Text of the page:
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NH BET: Another State Income Tax?

Well, I've said it: Income tax. New Hampshire may not have a broad based income tax but certainly variations on a theme. The income tax has been the Granite State's political poison pill and yet New Hampshire's home-grown versions of taxation look, act and smell like income taxes.

Let's start our odyssey through the state's current taxes. I'll then introduce you to the BET and judge for yourself if New Hampshire has an income tax.

For those who do not own a business or have substantial interest/dividends you're not likely aware of New Hampshire's dark side. New Hampshire not only has two existing income taxes, but has added a third on July 1, 1993.

Interest and Dividends (I&D)

The state will tag an individual for 5 percent of taxable interest and dividends. The tax is straightforward with little opportunity for planning.

Business Profits Tax (BPT)

If you operate a business and have profits, the state wants 8.5% of the profit. Common and still good tax strategy is to eliminate profits by paying profits as compensation to owners. For the small business that pays out its profits avoiding tax, there is no guarantee NH Department of Revenue Administration will agree the compensation is reasonable. Reasonable compensation is like beauty... in the eye of the beholder.

This strategy has been so successful the BPT hits primarily publicly held companies that cannot pay out their profits. Notably, several years ago, Cabletron Systems of Rochester sued the state suggesting the existing BPT was unconstitutional. Cabletron lost the court battle but may have won the war. During negotiations, the company announced a major expansion in Rhode Island. Subsequently, the company settled with New Hampshire for $11 million. We'll probably never know the full amount of the tax due the state. Jobs can be powerful leverage.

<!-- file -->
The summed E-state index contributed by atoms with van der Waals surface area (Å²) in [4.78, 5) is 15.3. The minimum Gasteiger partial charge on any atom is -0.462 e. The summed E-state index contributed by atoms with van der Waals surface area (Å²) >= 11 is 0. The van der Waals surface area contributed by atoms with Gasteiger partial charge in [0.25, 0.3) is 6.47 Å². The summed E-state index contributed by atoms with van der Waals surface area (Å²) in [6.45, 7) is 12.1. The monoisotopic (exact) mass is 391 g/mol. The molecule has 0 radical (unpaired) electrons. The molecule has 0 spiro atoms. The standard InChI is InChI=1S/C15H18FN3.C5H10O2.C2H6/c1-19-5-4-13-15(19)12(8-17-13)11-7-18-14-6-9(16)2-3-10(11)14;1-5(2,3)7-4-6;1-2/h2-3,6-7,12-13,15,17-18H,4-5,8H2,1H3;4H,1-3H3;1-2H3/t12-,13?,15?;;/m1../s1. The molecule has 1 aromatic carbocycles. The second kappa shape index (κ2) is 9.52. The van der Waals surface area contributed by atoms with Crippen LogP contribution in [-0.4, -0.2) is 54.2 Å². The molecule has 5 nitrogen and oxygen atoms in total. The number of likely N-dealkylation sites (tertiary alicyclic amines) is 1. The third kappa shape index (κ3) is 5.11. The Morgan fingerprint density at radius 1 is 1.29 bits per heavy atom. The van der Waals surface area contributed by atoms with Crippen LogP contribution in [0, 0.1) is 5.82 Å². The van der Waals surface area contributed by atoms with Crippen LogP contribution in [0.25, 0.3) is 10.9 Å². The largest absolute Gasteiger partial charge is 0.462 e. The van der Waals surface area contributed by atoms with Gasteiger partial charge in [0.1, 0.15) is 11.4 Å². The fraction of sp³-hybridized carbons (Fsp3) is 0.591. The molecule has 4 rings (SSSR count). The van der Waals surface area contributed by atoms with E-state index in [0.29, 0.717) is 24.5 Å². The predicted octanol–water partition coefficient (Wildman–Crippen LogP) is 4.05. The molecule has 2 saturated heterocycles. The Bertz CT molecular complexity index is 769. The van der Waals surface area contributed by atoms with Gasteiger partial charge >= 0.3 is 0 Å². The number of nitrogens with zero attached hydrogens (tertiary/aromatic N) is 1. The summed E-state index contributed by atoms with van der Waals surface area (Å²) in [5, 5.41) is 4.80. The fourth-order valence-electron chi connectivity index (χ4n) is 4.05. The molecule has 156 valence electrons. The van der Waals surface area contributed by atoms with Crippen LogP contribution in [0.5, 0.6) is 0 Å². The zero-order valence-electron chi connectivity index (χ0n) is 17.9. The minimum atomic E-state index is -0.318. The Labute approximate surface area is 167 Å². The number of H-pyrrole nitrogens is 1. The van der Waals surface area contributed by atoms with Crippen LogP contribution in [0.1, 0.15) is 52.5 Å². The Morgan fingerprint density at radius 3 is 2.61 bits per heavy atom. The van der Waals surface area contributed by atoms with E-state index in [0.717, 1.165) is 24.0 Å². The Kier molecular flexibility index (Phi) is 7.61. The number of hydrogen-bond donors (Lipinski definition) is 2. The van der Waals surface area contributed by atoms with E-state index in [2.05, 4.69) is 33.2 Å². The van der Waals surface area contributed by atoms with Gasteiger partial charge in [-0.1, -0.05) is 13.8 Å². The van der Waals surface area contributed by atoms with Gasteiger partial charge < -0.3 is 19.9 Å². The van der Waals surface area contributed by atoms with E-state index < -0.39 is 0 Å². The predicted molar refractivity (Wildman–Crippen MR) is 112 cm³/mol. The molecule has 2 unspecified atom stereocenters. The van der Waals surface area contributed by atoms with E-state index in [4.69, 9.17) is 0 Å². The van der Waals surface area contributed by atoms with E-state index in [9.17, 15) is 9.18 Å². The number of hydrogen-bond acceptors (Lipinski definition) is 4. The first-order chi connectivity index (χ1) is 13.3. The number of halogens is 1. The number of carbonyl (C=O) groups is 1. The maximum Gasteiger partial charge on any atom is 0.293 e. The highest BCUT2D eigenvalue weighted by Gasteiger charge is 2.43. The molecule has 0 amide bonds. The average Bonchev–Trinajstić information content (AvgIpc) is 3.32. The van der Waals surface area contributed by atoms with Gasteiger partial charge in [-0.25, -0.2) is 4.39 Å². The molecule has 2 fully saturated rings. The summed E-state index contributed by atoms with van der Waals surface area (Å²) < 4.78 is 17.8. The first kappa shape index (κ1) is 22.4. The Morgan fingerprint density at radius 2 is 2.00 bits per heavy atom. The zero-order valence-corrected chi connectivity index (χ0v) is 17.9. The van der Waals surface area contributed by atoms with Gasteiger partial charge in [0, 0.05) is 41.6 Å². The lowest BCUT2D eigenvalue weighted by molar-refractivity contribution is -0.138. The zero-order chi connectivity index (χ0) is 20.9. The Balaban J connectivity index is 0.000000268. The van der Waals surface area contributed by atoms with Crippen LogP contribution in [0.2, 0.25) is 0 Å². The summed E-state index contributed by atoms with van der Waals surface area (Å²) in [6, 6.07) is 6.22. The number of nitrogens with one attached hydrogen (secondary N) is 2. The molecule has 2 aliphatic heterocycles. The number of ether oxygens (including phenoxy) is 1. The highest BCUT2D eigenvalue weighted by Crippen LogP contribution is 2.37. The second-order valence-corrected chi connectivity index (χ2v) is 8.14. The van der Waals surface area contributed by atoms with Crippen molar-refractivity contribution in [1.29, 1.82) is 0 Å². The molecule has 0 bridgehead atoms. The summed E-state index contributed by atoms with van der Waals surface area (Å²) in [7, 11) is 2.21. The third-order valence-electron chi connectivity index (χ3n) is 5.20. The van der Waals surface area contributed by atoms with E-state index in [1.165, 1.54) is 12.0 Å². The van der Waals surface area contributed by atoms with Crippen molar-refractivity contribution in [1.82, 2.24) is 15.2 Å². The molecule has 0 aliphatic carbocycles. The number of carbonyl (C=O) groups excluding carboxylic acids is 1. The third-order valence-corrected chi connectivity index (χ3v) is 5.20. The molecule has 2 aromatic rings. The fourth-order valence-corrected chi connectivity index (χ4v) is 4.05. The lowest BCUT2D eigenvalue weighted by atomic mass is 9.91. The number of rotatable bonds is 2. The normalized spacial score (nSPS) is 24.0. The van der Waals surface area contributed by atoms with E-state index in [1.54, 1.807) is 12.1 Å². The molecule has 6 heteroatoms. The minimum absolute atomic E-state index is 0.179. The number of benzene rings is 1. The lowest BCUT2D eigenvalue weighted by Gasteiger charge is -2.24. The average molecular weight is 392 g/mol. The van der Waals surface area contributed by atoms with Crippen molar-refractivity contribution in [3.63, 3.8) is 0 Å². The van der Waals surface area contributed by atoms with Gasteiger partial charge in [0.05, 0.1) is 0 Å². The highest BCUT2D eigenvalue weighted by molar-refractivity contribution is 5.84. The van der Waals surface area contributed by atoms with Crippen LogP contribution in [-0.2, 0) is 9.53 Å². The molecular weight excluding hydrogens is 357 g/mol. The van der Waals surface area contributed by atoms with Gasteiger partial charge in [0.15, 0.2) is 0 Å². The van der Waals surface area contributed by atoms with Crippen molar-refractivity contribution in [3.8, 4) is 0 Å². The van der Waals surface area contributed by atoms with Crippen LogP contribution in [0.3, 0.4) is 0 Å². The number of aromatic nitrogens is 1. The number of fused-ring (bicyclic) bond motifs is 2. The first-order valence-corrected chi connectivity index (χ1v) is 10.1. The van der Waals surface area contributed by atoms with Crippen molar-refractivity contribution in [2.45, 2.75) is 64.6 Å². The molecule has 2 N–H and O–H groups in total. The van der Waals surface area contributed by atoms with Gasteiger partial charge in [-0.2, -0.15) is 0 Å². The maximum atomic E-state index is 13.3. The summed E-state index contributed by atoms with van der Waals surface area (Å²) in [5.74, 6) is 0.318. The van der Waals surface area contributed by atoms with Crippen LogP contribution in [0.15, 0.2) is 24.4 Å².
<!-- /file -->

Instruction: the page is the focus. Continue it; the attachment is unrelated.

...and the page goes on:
What about a BPT Audit?

With the state's quest for tax revenue and the need for statewide educational funding, we can expect DRA to continue attacking compensation deductions. The state spends its resources at the audit and appeal level. It's no secret DRA knows the audit and appeal process is expensive and taxpayers are reluctant to appeal. Do not despair. You have appeal rights, but must prove compensation is fair based on the facts.

Business Enterprise Tax (BET)

Governor Merrill felt the heat from Cabletron but instead of fixing the existing system, the Governor and Legislature added another separate tax - the Business Enterprise Tax.

The BET is calculated separately from the Business Profits Tax. Most businesses that plan their way out of the BPT will get caught by the BET.

The BET tax base is:

Compensation paid, plus

Interest paid, plus

Dividends paid

Add these items and multiply by ¾ of 1 percent (.0075). Effective for tax periods ending on or after 7/1/2001 the rate increases from 0.5% (.0050) to 0.75% (.0075).

If your gross receipts exceed $150,000, or the tax base above exceeds $75,000, you must file a BET tax return.

Let's assume you pay $500,000 compensation (salary), and $200,000 interest. Your taxable base is $700,000 with a tax at ¾ percent or $5,250. Rule of thumb is $750 tax per $100,000 of BET tax base.

The BET is a credit against the BPT. The tax credit can be carried forward for 5 years.

BET - Income Tax by Another Name?

This tax looks and smells like an income tax ... except the employer is paying the tax, not the employee.

Historical Perspective

Imagine Governor Merrill campaigning on a platform where citizens pay an income tax of ¾ of 1 percent of salaries? Political suicide. The key to passing an income tax in New Hampshire is to call the income tax a Business Enterprise Tax ... ahem.

From: The Conway Daily Sun, Wednesday, October 20, 1993 - Page 5 [Updated to 12/28/2005]



© Robert L. Johnson, a CPA/PFS (Personal Financial Specialist), has been advising clients since 1970. His tax business and personal financial consulting firm is located in North Conway, NH and Wells ME. Articles on this site are general information and not tax advice. Please see your professional tax advisor.
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